|The early hours continued|
|Soon we were driving down the A12, listening to worship songs and trying to contact Jenny who had not been mentioned. We couldn’t understand why there was no reply, until we reached a diversion point just after Blythburgh.
We drove past the barriers and were stopped by two policemen. I stepped out of the car to talk to them and discovered that the critically-ill driver of a Vauxhall Astra had been air-lifted to a hospital near Great Yarmouth. I knew this would be Claire and so the person at Ipswich must have been Jenny. Ipswich Hospital obviously didn’t know which of our girls they had.
|I fell to the ground, so weak, so desperate while Heather looked on at the wreckage of the cars. The police wanted to drive us to the hospital but I realised that this would delay us from getting back to our other children Amy (12) and Tom (6). So I drove on and we prayed and focussed as best we could, already turning to Jesus for strength and comfort.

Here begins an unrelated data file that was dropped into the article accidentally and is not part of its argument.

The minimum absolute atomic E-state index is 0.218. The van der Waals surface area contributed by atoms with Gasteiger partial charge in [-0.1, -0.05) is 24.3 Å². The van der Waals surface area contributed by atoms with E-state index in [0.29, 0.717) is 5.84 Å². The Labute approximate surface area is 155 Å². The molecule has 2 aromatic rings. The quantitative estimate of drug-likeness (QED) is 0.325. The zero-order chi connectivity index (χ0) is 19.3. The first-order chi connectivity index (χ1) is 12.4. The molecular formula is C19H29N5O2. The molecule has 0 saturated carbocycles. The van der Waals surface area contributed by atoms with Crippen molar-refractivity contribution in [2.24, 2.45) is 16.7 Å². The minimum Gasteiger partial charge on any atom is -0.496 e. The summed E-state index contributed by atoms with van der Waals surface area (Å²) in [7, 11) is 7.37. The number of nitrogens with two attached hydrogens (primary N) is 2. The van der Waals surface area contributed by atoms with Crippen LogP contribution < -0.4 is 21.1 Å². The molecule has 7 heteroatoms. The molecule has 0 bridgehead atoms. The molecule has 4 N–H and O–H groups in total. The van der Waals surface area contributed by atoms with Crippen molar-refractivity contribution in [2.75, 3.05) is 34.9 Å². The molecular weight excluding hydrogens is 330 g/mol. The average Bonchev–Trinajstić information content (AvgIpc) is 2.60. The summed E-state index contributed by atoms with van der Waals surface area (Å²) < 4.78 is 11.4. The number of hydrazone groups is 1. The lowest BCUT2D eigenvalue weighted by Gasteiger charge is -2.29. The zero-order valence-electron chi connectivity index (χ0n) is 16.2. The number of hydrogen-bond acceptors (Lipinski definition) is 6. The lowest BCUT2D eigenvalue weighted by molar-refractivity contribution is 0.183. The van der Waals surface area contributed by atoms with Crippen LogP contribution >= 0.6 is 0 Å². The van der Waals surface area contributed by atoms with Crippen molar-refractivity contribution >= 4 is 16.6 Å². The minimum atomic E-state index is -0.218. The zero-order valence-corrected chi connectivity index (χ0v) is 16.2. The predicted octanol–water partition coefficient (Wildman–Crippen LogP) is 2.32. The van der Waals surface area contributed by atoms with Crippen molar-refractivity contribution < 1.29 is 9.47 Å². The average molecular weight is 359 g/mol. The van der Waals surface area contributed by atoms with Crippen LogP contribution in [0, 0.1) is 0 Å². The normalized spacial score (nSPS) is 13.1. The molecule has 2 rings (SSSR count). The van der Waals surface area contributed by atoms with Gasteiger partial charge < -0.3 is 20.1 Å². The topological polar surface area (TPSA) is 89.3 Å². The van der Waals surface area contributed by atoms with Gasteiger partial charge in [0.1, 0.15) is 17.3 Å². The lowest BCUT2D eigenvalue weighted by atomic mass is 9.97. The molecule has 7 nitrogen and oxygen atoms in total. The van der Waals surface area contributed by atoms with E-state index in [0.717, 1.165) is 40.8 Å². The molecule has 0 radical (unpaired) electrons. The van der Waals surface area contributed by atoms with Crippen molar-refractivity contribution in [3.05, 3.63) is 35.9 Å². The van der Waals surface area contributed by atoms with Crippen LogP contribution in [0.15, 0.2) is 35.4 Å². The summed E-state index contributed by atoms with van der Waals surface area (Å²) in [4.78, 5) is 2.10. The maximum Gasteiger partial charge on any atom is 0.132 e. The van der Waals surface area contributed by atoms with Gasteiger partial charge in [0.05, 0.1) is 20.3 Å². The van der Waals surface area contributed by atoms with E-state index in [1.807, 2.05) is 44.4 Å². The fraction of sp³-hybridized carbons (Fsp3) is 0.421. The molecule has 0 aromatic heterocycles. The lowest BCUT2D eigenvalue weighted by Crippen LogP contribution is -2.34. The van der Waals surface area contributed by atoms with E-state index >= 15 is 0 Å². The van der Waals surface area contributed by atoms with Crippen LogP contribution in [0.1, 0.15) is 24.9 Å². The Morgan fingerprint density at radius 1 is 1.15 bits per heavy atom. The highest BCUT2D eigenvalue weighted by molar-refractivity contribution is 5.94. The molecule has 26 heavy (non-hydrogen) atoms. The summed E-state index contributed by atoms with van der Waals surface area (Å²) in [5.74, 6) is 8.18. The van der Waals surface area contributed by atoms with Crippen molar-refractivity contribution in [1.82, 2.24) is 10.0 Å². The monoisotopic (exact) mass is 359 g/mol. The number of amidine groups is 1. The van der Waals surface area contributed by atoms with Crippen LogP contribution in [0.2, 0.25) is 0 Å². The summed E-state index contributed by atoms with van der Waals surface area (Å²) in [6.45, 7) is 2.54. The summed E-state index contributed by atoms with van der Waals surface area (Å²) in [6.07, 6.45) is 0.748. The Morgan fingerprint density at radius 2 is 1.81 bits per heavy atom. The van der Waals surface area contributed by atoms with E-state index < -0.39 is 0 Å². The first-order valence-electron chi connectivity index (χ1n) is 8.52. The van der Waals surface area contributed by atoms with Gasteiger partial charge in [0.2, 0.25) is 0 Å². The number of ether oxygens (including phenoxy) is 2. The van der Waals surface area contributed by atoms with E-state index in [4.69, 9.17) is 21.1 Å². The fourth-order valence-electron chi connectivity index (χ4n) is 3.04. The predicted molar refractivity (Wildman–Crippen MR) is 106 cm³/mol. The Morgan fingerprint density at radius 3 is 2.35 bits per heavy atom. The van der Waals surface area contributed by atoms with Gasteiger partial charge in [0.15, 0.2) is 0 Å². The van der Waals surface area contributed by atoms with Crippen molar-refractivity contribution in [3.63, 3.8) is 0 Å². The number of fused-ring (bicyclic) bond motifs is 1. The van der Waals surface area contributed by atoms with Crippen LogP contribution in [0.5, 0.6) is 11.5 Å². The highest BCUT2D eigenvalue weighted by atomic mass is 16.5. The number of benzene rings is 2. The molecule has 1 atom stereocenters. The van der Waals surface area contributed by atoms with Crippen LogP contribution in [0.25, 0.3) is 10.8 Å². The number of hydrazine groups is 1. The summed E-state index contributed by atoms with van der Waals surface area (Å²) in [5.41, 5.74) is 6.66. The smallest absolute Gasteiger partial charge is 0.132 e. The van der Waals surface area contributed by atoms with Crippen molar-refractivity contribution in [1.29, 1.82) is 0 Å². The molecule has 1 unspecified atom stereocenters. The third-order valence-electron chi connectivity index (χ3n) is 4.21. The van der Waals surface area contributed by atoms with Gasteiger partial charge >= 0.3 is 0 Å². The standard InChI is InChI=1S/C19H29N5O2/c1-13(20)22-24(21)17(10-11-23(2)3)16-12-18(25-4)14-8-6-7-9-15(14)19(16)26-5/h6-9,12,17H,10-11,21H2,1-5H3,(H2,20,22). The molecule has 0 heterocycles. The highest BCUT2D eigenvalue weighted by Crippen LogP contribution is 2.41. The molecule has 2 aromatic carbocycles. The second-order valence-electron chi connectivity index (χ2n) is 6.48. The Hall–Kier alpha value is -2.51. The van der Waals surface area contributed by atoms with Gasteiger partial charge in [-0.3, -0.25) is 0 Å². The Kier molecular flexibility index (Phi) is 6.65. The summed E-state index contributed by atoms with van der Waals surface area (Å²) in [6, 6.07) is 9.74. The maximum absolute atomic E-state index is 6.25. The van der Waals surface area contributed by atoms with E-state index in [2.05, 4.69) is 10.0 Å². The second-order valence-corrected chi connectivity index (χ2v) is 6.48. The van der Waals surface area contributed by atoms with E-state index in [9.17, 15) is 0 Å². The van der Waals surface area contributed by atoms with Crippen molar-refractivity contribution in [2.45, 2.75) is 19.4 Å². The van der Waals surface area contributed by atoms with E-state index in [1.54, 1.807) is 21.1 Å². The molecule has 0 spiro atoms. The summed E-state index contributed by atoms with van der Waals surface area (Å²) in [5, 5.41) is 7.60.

The news at the hospital was grim as Jenny was only breathing artificially. We sank into a sofa and waited with little hope for results from a brain scan.
|I found it hard to sit down as the room was too oppressive and confined so I wandered outside for a few moments in the fresh daylight air. “Lord I so need you”, I confessed before returning to Heather who could barely move. We started praying and in those moments God met with us and began to counter the fear and dread.
We asked to be alone because I wanted to pray over her with no interference. There was a swollen look to her face but peaceful as though sleeping. I prayed because I knew God could bring her back if he wanted. Yet even as I asked, I recognised his calm, reassuring voice saying, “no, she is home with me”.
|A sense of focus and purpose came upon me so that I could respond to the news that Jenny had passed away and for seeing her on the hospital bed.|